Robinson Crusoe Quote

"He preferred, however, "gourmandization," was an idolater of a certain decent, commodious fish, called a turtle, and worshipped the culinary image wherever he nozed it put up."
---The Contradiction (1796)

Friday, 24 February 2012

The Best Vegetable of the Salad Kind

When it comes to history of the early modern salad, F.R.S. John Evelyn usually gets most of the attention.  Famous for his vegetable friendly cookery book, Acetaria: A Discourse of Sallets (1699) he helped define the salad as "certain Esculent Plants and Herbs, improv'd by Culture, Industry, and Art of the Gard'ner ... to be eaten Raw or Green, Blanch'd or Candied..."

John Evelyn, author of Acetaria, 1699
Don't get me wrong; Acetaria is a fine piece of work.  He even teaches you how to make salad dressing: "the Yolks of fresh and new-laid Eggs, boil'd moderately hard, to be mingl'd and mash'd with the Mustard, Oyl, and Vinegar."  Little different, Reader, from the dressings I throw together today.  And in case you are unsure just how to plate the salad at your next dinner party, Evelyn has you covered.  "That the Saladiere, (Sallet-Dishes) be of Porcelane, or of the Holland-Delft-Ware; neither too deep nor shallow..."

But Evelyn was hardly the only intellectual to pay attention to the vegetable kingdom.

I noticed a gentleman by the name of Philip Miller who began to attend dinners of the Thursday's Club in the Spring of 1752.  He dined with the club frequently, attending two to three dinners a month on average.  But he was always noted down as a "visitor."  Of whom?  I wondered.  Where did he come from?

Apparently, Miller was anxious to please.  For three consecutive weeks during the summer of 1753, Mr. Miller entertained the club with Aegyptian lettuces.  What did this mean?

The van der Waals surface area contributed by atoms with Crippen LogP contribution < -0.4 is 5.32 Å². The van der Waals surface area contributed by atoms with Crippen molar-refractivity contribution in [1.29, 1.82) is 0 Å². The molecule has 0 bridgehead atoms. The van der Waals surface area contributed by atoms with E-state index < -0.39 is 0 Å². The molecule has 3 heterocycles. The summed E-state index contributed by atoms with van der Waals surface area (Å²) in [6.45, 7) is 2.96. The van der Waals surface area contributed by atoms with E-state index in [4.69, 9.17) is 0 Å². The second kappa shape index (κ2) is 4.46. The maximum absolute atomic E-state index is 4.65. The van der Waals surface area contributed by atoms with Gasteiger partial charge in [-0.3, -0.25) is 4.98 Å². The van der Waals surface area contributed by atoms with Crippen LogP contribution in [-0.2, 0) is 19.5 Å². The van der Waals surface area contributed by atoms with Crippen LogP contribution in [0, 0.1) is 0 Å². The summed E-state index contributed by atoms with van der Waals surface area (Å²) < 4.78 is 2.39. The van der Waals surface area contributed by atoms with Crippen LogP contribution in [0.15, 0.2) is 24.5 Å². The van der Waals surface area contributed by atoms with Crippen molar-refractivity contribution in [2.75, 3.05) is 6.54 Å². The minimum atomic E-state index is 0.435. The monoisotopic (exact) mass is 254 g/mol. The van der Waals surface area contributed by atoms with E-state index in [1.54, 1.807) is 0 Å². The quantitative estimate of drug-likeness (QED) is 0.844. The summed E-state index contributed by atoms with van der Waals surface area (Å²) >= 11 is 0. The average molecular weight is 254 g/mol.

Apparently Miller had some serious botanical connections.  He had been appointed chief gardener to the Chelsea Physic Garden since 1722.  This garden, founded in 1673, was designed for the purpose of growing new medicinal herbs and plants.  In fact, written into the garden's lease was the requirement that the garden provide 50 seedling samples to the Royal Society each year, until the total of 1000 had been provided.  Miller excelled at this task.

Philip Miller also authored the widely-read The Gardener's Dictionary, which classified 14 different kinds of lettuce, ranging from the "common garden" varieties to progressively more exotic and esteemed "Silesia" "Aleppo" and "Black Cos."  Lettuces were valued in those days for their delicate qualities; coarser varieties, Miller attested, were only appropriate for "stewing rather than salleting."

I enjoyed flipping through this manual, as it provides a nice glimpse into the tastes of contemporary Londoners as set apart from the rest of the kingdom.  "The most valuable of all the Sorts of Lettuces in England are the Versailles, the Silesia, and Cos," Miller claims, "tho' some People are very fond of the Royal and Imperial Lettuces; but they seldom sell so well in the London Markets as the other, nor are so generally esteem'd.

Guess Miller's expertise worked in his favor; he was elected a full-time member in July of 1753.  The minute book noted, however, that Miller hadn't exactly been a stranger all this time:

"Mr Phillip Miller having been an Antient Member of this Society but being out of Town when the regulation of the Society was made in 1749 and having Applyed as a Candidate ever since June 1752 it was unanimously Agreed that the present Vacancy should be supplyed." 

Oh the suspense!  Miller is voted in, and another guy is kicked out.  
I don't know about you, Reader, but for me, there's a touch of melancholy to this story.  Once content to go out and share a meal with his friends and colleagues, Miller must have been slightly taken aback to return from "out of town, " only to be coldly greeted as a "visitor," and then be pushed to the margins of the coterie for an entire year.  Sounds pretty harsh.

What provoked the need for these men to institutionalize their weekly meals, to demarcate for them a specific time and place?  And how did the formation of clubs affect friendships, acquaintance networks, the unspoken protocols of social life?  For Philip Miller was not unlike an English Rip van Winkle.  Time passes in his absence, and he eventually wakes up groggy and slightly baffled, forced to face the consequences of falling too long asleep.

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